The Exodus was the mass movement of the Israelites out of slavery in Egypt back to the Promised Land in Canaan. It was not an easy movement. The Pharaoh of Egypt did not want them to go, and he threatened them with military retaliation. The miracles God performed during this time are among the most spectacular recorded in the Bible – the Nile River turned to blood, shepherds’ rods turned to snakes, the firstborn of every Egyptian household dies, and the Red Sea parted to allow the Israelites to cross over on dry land, escaping the Egyptian army.
Films have sometimes portrayed this event as a little band of nomads roaming around the desert, camping under palm trees and singing Hebrew folk songs around a small campfire. This picture could hardly be further from the truth. The book of Numbers tells us that when the Israelites left Egypt, there were six hundred thousand fighting men. It is reasonable to assume that if there were six hundred thousand fighting men, there were also six hundred thousand fighting women. That’s 1,200,000. Each of those families may have had at least two children. That’s another 1,200,000. In addition there the men who were too old to fight and their wives. There was the priestly tribe, the Levites, who didn’t fight, and their wives and children. There were, conservatively speaking, between two and a half to three million people who left during this ‘exodus’.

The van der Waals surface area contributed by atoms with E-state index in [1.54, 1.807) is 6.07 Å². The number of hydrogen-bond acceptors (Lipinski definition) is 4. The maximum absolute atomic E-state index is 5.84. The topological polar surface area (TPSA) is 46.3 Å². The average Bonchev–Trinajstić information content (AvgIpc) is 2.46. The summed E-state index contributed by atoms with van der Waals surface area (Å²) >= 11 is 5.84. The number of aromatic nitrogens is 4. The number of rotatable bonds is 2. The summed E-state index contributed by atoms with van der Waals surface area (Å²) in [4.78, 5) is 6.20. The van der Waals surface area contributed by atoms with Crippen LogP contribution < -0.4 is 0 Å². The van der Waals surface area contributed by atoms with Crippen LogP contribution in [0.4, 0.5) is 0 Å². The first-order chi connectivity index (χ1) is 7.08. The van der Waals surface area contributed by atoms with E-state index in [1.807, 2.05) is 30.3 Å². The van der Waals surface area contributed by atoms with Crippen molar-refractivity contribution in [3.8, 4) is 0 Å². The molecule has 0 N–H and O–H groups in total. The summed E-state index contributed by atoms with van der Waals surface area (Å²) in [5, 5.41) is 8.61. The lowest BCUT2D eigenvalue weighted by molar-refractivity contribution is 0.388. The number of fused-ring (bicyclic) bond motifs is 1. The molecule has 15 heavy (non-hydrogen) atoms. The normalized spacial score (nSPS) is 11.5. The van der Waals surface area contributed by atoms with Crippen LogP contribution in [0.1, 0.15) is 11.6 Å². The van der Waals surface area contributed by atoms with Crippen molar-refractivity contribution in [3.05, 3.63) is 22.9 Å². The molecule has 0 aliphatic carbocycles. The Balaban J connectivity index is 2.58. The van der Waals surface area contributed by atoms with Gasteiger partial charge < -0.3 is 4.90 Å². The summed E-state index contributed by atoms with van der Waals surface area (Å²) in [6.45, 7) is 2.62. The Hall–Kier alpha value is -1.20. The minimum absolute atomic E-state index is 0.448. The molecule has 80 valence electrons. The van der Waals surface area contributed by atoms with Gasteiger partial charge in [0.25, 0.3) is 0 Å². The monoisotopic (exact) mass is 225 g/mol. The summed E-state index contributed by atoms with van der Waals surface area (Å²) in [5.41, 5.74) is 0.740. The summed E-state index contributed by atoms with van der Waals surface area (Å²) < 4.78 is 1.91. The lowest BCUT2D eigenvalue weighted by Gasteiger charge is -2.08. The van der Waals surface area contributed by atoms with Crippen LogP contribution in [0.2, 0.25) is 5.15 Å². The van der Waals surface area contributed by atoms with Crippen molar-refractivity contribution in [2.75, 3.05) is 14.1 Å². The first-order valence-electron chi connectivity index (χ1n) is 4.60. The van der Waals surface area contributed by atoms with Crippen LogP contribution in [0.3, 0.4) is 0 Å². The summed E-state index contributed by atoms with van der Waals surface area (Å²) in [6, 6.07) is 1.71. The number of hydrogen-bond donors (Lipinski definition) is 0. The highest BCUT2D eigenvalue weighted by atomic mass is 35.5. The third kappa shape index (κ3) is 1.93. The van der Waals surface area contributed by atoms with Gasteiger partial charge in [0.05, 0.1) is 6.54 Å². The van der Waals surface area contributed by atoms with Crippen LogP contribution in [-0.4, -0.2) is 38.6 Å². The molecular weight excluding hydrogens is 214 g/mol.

This was not a little tribe of nomads roaming about the desert. This was a nation on the move.
Look at Britain on a map and imagine two to three times the population of Birmingham beginning to move across the map, and you’ll get an idea of the magnitude of the Exodus.
When you add all the animals they took with them for food and milk, as well as for sacrifices, this qualified as a horde! Instead of looking for a flat spot under a palm tree to camp, they had to look for a valley ten miles square. When they lined up to cross the Red Sea, it was more than a little aisle that was required. If they crossed the Red Sea one hundred abreast, counting the animals, the column would have stretched perhaps as far as fifty miles back into the desert.
Personal beliefs aside, this ranks as one of the greatest historical events of the ancient world, and this was an event over which Moses presided.
Taken from 30 Days to Understand the Bible by Max Anders.